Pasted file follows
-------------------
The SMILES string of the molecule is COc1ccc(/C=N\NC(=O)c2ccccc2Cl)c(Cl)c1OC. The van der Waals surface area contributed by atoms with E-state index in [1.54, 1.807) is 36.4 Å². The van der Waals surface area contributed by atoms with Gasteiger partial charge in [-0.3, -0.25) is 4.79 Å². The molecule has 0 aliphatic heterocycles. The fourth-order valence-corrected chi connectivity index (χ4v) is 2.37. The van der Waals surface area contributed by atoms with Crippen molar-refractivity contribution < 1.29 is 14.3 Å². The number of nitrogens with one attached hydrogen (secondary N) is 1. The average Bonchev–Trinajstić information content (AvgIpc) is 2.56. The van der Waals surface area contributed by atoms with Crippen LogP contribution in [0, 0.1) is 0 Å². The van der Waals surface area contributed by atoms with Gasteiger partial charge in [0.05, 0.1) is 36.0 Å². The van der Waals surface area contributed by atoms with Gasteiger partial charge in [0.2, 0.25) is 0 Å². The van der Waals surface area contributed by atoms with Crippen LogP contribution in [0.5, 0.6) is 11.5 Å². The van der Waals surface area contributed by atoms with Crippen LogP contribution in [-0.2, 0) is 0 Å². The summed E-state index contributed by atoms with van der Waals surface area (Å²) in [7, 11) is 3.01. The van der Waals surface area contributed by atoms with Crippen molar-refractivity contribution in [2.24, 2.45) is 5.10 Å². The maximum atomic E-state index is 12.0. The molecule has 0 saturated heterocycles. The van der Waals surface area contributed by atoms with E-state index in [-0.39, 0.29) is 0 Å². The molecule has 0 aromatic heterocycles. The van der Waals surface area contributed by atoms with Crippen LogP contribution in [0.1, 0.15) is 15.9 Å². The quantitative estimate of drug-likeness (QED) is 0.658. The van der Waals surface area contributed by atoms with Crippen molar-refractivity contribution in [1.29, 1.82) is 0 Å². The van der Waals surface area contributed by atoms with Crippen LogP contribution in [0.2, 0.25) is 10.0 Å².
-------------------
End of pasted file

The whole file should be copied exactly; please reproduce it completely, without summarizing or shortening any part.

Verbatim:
The SMILES string of the molecule is COc1ccc(/C=N\NC(=O)c2ccccc2Cl)c(Cl)c1OC. The van der Waals surface area contributed by atoms with E-state index in [1.54, 1.807) is 36.4 Å². The van der Waals surface area contributed by atoms with Gasteiger partial charge in [-0.3, -0.25) is 4.79 Å². The molecule has 0 aliphatic heterocycles. The fourth-order valence-corrected chi connectivity index (χ4v) is 2.37. The van der Waals surface area contributed by atoms with Crippen molar-refractivity contribution < 1.29 is 14.3 Å². The number of nitrogens with one attached hydrogen (secondary N) is 1. The average Bonchev–Trinajstić information content (AvgIpc) is 2.56. The van der Waals surface area contributed by atoms with Crippen LogP contribution in [0, 0.1) is 0 Å². The van der Waals surface area contributed by atoms with Gasteiger partial charge in [0.05, 0.1) is 36.0 Å². The van der Waals surface area contributed by atoms with Gasteiger partial charge in [0.2, 0.25) is 0 Å². The van der Waals surface area contributed by atoms with Crippen LogP contribution in [0.5, 0.6) is 11.5 Å². The van der Waals surface area contributed by atoms with Crippen LogP contribution in [-0.2, 0) is 0 Å². The summed E-state index contributed by atoms with van der Waals surface area (Å²) in [7, 11) is 3.01. The van der Waals surface area contributed by atoms with Crippen molar-refractivity contribution in [2.24, 2.45) is 5.10 Å². The maximum atomic E-state index is 12.0. The molecule has 0 saturated heterocycles. The van der Waals surface area contributed by atoms with E-state index in [-0.39, 0.29) is 0 Å². The molecule has 0 aromatic heterocycles. The van der Waals surface area contributed by atoms with Crippen LogP contribution in [0.1, 0.15) is 15.9 Å². The quantitative estimate of drug-likeness (QED) is 0.658. The van der Waals surface area contributed by atoms with Crippen molar-refractivity contribution in [1.29, 1.82) is 0 Å². The van der Waals surface area contributed by atoms with Crippen LogP contribution in [0.2, 0.25) is 10.0 Å².